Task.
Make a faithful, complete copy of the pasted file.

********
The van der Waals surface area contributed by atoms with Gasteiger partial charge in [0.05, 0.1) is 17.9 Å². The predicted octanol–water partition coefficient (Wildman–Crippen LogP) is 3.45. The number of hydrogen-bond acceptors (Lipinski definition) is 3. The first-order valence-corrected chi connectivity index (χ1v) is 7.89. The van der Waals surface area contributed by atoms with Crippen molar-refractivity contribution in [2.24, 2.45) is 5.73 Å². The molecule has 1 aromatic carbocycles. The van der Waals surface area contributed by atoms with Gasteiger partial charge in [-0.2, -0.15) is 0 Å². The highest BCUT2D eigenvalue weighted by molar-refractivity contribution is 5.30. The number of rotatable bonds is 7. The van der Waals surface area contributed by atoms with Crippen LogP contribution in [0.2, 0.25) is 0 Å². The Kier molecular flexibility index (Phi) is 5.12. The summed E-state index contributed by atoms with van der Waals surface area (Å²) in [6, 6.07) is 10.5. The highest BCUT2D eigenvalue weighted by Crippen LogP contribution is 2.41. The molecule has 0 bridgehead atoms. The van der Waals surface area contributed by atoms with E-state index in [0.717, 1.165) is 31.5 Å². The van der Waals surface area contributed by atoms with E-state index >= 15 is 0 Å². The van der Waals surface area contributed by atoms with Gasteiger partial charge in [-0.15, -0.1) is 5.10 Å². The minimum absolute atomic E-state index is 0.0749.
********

The van der Waals surface area contributed by atoms with Gasteiger partial charge in [0.05, 0.1) is 17.9 Å². The predicted octanol–water partition coefficient (Wildman–Crippen LogP) is 3.45. The number of hydrogen-bond acceptors (Lipinski definition) is 3. The first-order valence-corrected chi connectivity index (χ1v) is 7.89. The van der Waals surface area contributed by atoms with Crippen molar-refractivity contribution in [2.24, 2.45) is 5.73 Å². The molecule has 1 aromatic carbocycles. The van der Waals surface area contributed by atoms with Gasteiger partial charge in [-0.2, -0.15) is 0 Å². The highest BCUT2D eigenvalue weighted by molar-refractivity contribution is 5.30. The number of rotatable bonds is 7. The van der Waals surface area contributed by atoms with Crippen LogP contribution in [0.2, 0.25) is 0 Å². The Kier molecular flexibility index (Phi) is 5.12. The summed E-state index contributed by atoms with van der Waals surface area (Å²) in [6, 6.07) is 10.5. The highest BCUT2D eigenvalue weighted by Crippen LogP contribution is 2.41. The molecule has 0 bridgehead atoms. The van der Waals surface area contributed by atoms with E-state index in [0.717, 1.165) is 31.5 Å². The van der Waals surface area contributed by atoms with E-state index >= 15 is 0 Å². The van der Waals surface area contributed by atoms with Gasteiger partial charge in [-0.15, -0.1) is 5.10 Å². The minimum absolute atomic E-state index is 0.0749.